Officer Grundy, a petite female, brunette, whiny and quite cynical, was the floor officer that day. “Unlock” came to an end, and it is precisely at that time that Primo decided he was going to prepare himself a meal. He ignored her warnings to return to the cell. He placed different articles of food into the microwave, literally lost in his own world, and continued the process as if she had said nothing.

Officer Grundy bursts into the day room, and screams at the top of her voice, “Unlock is over; you need to be in your cell.” Primo looks – at least I think he looks -directly at her, almost inquisitively. It is the kind of look a dog gets when it sort of cocks its head and looks at you like ‘what?  What do you want?”  Primo doesn’t miss a beat. He continues preparing his meal. It’s like she was not even there.

She screams again, “Get to your cell”.  But again, Primo makes no movements, nor any type of recognition that he has heard her, or that she is even present in the room.

Slowly and methodically, Primo collects his food and leisurely walks toward his cell. Grundy throws up her arms and storms out. The tower guard unlocks Primo’s cell and he disappears.

Niko and I simply laugh at the spectacle. We both think there’s probably something drastically wrong with him, but much like Corey, who’s now at the state hospital, his methods work for him in this place.

Sometimes, though, people’s methods don’t work for them, and more often than not, Smitty is one of those people.

A young black guy, recently in some kind of MVA, was admitted to H mod in a wheelchair – that’s makes a total of five. He is a big, muscular, good-looking kid. He also appears very mannerly and respectful of others. He is clearly part of the hip-hop generation and is quite knowledgeable on rap music, the artists, and who is in actuality giving a good versus a great performance. I must admit that the intricacies are lost on me, but that’s why they call it a generation gap.

Breakfast sometimes catches you off guard – particularly when the screamer, whose whereabouts in Solano County I have yet been unable to surmise, acts out all night keeping the building awake with his drumming and curdling screams for mercy. As a result, a number of our colleagues arrive at breakfast irritable. Such was the case for Smitty – in a wheelchair – and our new colleague – also in a wheelchair. While both of them may have legitimate injuries, you do get the impression that in the event of a fire, you would be looking at both their backs as they raced for the door.

Anyway, a young white colleague decides that he isn’t going to eat his chunk of cornbread this morning. A wise decision, because frankly three pieces of bread aren’t really a breakfast anyway. Our young colleague in the wheelchair – a substantial size kid and I do want to emphasize that – lays claim to it.

Smitty who somehow either doesn’t hear him, or doesn’t care, approaches the table with the bread on it and our young colleague speaks up, “Hey, that’s my bread.”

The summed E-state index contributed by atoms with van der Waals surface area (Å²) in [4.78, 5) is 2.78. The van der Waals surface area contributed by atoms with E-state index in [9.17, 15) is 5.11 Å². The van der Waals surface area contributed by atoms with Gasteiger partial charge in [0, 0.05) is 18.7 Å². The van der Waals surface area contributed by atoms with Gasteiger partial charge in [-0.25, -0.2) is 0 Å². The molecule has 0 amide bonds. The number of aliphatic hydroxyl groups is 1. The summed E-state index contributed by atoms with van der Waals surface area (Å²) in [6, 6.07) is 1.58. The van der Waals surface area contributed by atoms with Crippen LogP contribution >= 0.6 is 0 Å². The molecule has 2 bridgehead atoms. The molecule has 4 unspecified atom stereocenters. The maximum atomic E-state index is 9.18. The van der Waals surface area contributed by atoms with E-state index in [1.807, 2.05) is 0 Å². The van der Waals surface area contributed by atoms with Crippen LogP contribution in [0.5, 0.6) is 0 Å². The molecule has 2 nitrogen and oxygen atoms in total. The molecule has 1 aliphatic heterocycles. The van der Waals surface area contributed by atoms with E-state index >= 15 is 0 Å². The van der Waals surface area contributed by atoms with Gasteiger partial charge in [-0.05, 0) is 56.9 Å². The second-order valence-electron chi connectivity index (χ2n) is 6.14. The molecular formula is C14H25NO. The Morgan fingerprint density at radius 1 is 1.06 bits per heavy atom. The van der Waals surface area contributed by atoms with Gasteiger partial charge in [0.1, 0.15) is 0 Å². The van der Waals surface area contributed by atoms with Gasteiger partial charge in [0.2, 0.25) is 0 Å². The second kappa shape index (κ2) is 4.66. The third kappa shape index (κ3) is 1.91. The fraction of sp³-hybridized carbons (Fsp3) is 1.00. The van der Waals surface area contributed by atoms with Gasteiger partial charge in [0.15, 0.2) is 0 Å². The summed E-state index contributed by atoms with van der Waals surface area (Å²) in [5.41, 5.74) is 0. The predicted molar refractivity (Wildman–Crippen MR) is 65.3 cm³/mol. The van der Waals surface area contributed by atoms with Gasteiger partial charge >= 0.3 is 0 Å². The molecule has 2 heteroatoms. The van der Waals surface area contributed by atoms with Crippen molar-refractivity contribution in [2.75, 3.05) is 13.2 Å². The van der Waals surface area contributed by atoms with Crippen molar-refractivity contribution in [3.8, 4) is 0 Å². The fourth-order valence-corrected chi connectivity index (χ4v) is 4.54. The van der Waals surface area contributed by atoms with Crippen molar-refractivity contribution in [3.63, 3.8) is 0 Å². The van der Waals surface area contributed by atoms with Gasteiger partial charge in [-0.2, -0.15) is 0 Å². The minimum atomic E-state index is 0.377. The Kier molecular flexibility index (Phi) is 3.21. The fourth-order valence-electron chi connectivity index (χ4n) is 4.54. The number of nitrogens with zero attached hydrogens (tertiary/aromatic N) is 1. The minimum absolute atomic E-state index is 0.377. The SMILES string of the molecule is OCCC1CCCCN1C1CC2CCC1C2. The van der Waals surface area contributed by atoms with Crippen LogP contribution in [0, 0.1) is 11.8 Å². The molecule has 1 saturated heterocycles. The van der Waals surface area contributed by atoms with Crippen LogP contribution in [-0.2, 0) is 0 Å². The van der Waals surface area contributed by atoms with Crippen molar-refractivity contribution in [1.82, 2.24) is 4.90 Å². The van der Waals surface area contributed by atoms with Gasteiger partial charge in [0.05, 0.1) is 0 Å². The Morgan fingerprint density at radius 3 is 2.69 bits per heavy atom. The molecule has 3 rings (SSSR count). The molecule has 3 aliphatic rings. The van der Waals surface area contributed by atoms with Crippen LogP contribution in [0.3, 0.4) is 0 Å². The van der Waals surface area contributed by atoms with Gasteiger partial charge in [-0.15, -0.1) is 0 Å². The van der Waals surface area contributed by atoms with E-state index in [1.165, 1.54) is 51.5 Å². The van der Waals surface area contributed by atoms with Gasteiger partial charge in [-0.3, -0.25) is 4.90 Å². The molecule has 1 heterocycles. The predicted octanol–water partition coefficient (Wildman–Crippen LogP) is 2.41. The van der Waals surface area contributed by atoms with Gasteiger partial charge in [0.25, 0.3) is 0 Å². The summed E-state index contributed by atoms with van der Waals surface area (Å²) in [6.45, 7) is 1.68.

Apparently Smitty is in no mood to be “spoken to like that”-whatever that was- this morning and in the ensuing moments a screaming match takes place. I’d like to precisely share with you the words that were exchanged, but frankly, it was in some gangster-ghetto-hood dialect, in which I am not familiar. I didn’t have a clue what they were talking about – another casualty of the generation gap. They might as well have been speaking Hungarian. Nevertheless, we’re only picking up our breakfast trays and so everyone retreats to their respective cell.

The confrontational dialect continues as each argues their point from their respective cell. Again, the conversation might as well be in Hungarian, so I can’t give you the specifics, but it’s obvious it’s escalating.

“Unlock” arrives and it becomes frightenly obvious Smitty has made a grave mistake. And as far as I’m concerned, that mistake is in confronting our young wheel-chair bound colleague. He, in actuality, is about 6’4”, 240 lbs, and it’s all muscle. He has removed his shirt; it is now tied around his head as a bandana. He has placed socks over his hands and forearms as boxing gloves, and he is standing – no wheelchair – urging Smitty to come into his cell out of the watchful eye of the floor officer, Officer Weary. This guy’s muscles have muscles and all of them are fasiculating as he is preparing for battle.

Now I and everyone else in the mod are thinking, “Smitty is dead, plain and simple. This guy is huge”. I’m thinking, “Don’t look to me for help on this one dude; you’re on your own. I’m not going to hang onto this guy’s leg or arm to help you out. That’s suicide.”

Yet to Smitty’s credit – but certainly from a distance – he continued to make his point. He is desperately trying to impress on my young colleague that no disrespect was intended (but he doesn’t want to jeopardize his status through retreating).

To all our luck, the screaming aroused the attention of Officer Weary, who got up from his desk and walked over to look into the day room. While Weary is quiet and pretty much straightforward, he’s also much larger than any two of us and no one in their right mind wants to be involved with him, either.

Cooler heads therefore prevailed. The combatants retreated to their respective wheelchairs, and I retreated to the yard for my monthly look, and feel, of the sun.

An older Latin colleague then took the opportunity to further diffuse the situation. It was wonderful to actually feel the level of raw emotion dissipate. But such is life in Solano County; the simplest thing can lead to the most complicated confrontation, particularly in H mod where there is a tremendous assortment of characters.